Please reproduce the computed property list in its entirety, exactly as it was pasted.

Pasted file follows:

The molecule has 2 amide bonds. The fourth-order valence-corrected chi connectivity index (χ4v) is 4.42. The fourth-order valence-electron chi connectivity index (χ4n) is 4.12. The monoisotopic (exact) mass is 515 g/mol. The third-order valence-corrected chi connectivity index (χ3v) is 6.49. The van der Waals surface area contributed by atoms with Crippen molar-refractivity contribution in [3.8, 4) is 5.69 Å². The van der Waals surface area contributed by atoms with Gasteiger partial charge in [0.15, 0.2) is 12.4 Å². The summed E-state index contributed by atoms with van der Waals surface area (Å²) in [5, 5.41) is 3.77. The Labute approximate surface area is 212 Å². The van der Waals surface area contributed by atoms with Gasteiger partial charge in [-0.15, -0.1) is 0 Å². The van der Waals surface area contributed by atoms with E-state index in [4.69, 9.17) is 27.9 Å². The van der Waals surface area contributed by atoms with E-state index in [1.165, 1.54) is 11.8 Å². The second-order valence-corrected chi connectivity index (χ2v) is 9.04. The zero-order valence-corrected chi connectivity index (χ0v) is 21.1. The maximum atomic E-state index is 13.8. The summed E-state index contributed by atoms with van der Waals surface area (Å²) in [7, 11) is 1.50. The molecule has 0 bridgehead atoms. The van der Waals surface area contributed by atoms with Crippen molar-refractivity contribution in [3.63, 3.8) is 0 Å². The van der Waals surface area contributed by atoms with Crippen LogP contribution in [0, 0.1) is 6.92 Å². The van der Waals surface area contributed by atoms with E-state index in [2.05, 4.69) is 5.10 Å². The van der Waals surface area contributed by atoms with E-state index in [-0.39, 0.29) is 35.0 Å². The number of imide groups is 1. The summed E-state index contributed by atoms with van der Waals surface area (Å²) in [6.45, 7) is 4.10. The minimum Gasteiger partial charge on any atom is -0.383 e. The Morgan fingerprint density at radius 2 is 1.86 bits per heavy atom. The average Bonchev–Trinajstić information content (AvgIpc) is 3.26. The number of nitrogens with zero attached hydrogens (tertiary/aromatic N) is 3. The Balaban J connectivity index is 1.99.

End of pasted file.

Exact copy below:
The molecule has 2 amide bonds. The fourth-order valence-corrected chi connectivity index (χ4v) is 4.42. The fourth-order valence-electron chi connectivity index (χ4n) is 4.12. The monoisotopic (exact) mass is 515 g/mol. The third-order valence-corrected chi connectivity index (χ3v) is 6.49. The van der Waals surface area contributed by atoms with Crippen molar-refractivity contribution in [3.8, 4) is 5.69 Å². The van der Waals surface area contributed by atoms with Gasteiger partial charge in [0.15, 0.2) is 12.4 Å². The summed E-state index contributed by atoms with van der Waals surface area (Å²) in [5, 5.41) is 3.77. The Labute approximate surface area is 212 Å². The van der Waals surface area contributed by atoms with Gasteiger partial charge in [-0.15, -0.1) is 0 Å². The van der Waals surface area contributed by atoms with E-state index in [4.69, 9.17) is 27.9 Å². The van der Waals surface area contributed by atoms with E-state index in [1.165, 1.54) is 11.8 Å². The second-order valence-corrected chi connectivity index (χ2v) is 9.04. The zero-order valence-corrected chi connectivity index (χ0v) is 21.1. The maximum atomic E-state index is 13.8. The summed E-state index contributed by atoms with van der Waals surface area (Å²) in [7, 11) is 1.50. The molecule has 0 bridgehead atoms. The van der Waals surface area contributed by atoms with Crippen molar-refractivity contribution in [3.63, 3.8) is 0 Å². The van der Waals surface area contributed by atoms with Crippen LogP contribution in [0, 0.1) is 6.92 Å². The van der Waals surface area contributed by atoms with E-state index in [2.05, 4.69) is 5.10 Å². The van der Waals surface area contributed by atoms with E-state index in [-0.39, 0.29) is 35.0 Å². The number of imide groups is 1. The summed E-state index contributed by atoms with van der Waals surface area (Å²) in [6.45, 7) is 4.10. The minimum Gasteiger partial charge on any atom is -0.383 e. The Morgan fingerprint density at radius 2 is 1.86 bits per heavy atom. The average Bonchev–Trinajstić information content (AvgIpc) is 3.26. The number of nitrogens with zero attached hydrogens (tertiary/aromatic N) is 3. The Balaban J connectivity index is 1.99.